“I sleep better at night knowing I can get around the Cape or the Suez and not have to wait in line, especially when things get really desperate and you pay $4 million,” said James Allen, vice president of liquefied natural gas -Chartering and Operations at Cheniere Energy Inc., speaking at the Wood Mackenzie Gas and LNG Conference in London.

Shipping companies try to pass on the additional costs to their customers. Hapag-Lloyd AG, Mediterranean Shipping Co. and Maersk have all announced new Panama-related surcharges in recent months. ING Research economist Inga Fechner said the impact on commodity and consumer prices had been dampened by sluggish global demand. But the higher shipping costs will have a trickle-down effect in the long run that will ultimately affect consumers.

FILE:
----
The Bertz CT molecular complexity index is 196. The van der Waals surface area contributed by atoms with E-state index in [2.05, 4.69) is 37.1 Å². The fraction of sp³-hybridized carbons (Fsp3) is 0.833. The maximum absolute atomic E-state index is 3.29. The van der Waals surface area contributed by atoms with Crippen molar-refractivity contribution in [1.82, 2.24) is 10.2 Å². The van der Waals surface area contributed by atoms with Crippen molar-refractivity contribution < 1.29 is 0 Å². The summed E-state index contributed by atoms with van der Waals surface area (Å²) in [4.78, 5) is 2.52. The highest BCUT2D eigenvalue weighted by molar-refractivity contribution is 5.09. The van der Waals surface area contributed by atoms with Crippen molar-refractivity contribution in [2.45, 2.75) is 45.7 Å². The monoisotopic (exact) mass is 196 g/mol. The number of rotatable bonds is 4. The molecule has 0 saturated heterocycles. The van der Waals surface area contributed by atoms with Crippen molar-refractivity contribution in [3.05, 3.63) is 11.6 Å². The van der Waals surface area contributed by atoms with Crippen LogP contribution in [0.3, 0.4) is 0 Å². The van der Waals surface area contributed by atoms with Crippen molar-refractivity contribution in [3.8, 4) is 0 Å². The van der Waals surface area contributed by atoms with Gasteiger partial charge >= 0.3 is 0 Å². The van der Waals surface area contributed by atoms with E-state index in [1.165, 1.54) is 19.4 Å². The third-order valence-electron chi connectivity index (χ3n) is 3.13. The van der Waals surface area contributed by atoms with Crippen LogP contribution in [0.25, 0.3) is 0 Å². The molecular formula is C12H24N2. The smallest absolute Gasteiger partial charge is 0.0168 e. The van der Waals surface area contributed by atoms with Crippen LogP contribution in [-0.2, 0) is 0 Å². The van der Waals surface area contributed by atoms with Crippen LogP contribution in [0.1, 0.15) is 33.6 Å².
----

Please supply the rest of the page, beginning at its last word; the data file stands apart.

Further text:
“It will be more expensive and finding alternative routes will increase costs and perhaps end up putting pressure on prices,” she said.

Oil and gas ships, container ships carrying all types of cargo, and grain carriers dominate traffic through the canal. The U.S. is a major exporter of grains — soybeans, corn, wheat — to Asia, much of which typically leaves the Gulf Coast and enters via Panama. But low water levels on the Mississippi have already prompted some American farmers to load their grain on trains to the Pacific Northwest and then transport it to Asia. Enrico Paglia, research manager at shipping services provider Banchero Costa, said total U.S. grain exports to Asia fell 26% this year compared to 2022 and grain flows through the canal fell 37%.